It’s not like I have much to hide with a life as boring as mine, but I’m still infuriated that major telecommunications companies are just rolling over to government requests for information. I fully support anti-terrorist surveillance, but who’s watching the watchers? Since I believe we must maintain appropriate checks and balances on the gathering of information to prevent concentration of power leading to abuses, and I believe that the debate on what’s appropriate must be open and public, I supported the ACLU’s call for letters to AT&T & Verizon regarding reports that they’ve handed over private customer information to the NSA without specific subpoenas:

Dear Edward Whitacre, CEO, AT&T:

As an AT&T residential customer (local & long distance telephone + DSL service) via your merger with SBC, I am disturbed by media reports that AT&T provides the National Security Agency with access to the communication records of its customers.

I understand that a group of AT&T shareholders is attempting to put discussion of this issue on the agenda at the next AT&T shareholder meeting but that AT&T is attempting to obstruct that effort by appealing to the Securities and Exchange Commission for permission to block a proposed shareholder resolution.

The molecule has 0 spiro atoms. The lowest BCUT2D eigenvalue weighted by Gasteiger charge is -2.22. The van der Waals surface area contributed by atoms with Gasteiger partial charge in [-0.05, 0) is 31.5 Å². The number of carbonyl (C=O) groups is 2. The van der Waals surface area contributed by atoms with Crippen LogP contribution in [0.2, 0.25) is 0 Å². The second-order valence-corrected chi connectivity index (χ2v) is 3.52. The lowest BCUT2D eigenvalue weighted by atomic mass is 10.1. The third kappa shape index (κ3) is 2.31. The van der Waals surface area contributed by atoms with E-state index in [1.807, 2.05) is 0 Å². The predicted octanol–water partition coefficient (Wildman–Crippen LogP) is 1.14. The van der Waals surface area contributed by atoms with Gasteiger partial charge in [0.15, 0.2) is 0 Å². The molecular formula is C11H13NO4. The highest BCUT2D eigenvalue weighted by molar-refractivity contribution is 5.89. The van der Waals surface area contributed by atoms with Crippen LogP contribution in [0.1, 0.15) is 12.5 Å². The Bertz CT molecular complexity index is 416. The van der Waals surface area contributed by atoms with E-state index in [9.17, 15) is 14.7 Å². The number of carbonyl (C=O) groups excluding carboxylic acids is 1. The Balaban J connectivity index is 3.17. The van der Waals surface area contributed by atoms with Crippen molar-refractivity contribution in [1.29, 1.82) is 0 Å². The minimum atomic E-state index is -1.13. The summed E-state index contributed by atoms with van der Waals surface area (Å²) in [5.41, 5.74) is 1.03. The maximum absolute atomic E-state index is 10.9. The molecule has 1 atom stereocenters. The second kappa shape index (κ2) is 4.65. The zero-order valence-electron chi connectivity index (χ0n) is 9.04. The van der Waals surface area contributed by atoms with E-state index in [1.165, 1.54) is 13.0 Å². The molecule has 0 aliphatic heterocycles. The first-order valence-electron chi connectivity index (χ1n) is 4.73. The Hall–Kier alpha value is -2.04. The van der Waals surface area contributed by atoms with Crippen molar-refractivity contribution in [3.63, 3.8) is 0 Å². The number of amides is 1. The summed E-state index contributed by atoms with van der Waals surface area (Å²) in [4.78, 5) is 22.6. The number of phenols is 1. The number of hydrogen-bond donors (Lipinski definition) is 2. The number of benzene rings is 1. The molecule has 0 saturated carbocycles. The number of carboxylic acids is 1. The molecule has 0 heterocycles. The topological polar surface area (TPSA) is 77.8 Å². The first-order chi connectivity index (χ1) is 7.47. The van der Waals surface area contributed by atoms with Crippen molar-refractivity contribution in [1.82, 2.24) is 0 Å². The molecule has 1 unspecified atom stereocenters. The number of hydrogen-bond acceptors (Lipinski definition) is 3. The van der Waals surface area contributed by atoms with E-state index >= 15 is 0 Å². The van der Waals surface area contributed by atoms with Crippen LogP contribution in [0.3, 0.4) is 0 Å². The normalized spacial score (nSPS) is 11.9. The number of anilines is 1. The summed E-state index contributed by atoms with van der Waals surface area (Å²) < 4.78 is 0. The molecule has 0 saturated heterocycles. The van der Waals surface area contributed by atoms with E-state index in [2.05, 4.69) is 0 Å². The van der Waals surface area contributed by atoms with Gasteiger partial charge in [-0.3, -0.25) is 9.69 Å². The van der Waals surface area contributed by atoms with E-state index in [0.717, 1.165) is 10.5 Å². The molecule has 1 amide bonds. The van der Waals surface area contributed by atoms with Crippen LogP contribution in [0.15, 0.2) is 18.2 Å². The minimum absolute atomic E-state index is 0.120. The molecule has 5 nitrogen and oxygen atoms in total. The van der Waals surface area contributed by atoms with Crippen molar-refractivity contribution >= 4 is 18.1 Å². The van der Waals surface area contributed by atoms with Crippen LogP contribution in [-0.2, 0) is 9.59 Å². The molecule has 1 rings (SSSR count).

I am writing to ask that AT&T stop attempting to obstruct a vote on the proposed shareholder resolution and allow a full discussion of this privacy issue, which I regard as central to the future of the United States as a free nation.

As your customer, I not only expect you to refrain from sharing my communications with anyone else, including the government, except through legal means expressly authorized by Congressional Acts and the Constitution, but I further expect you to be honest and forthcoming about your policies with regard to government requests for private customer information.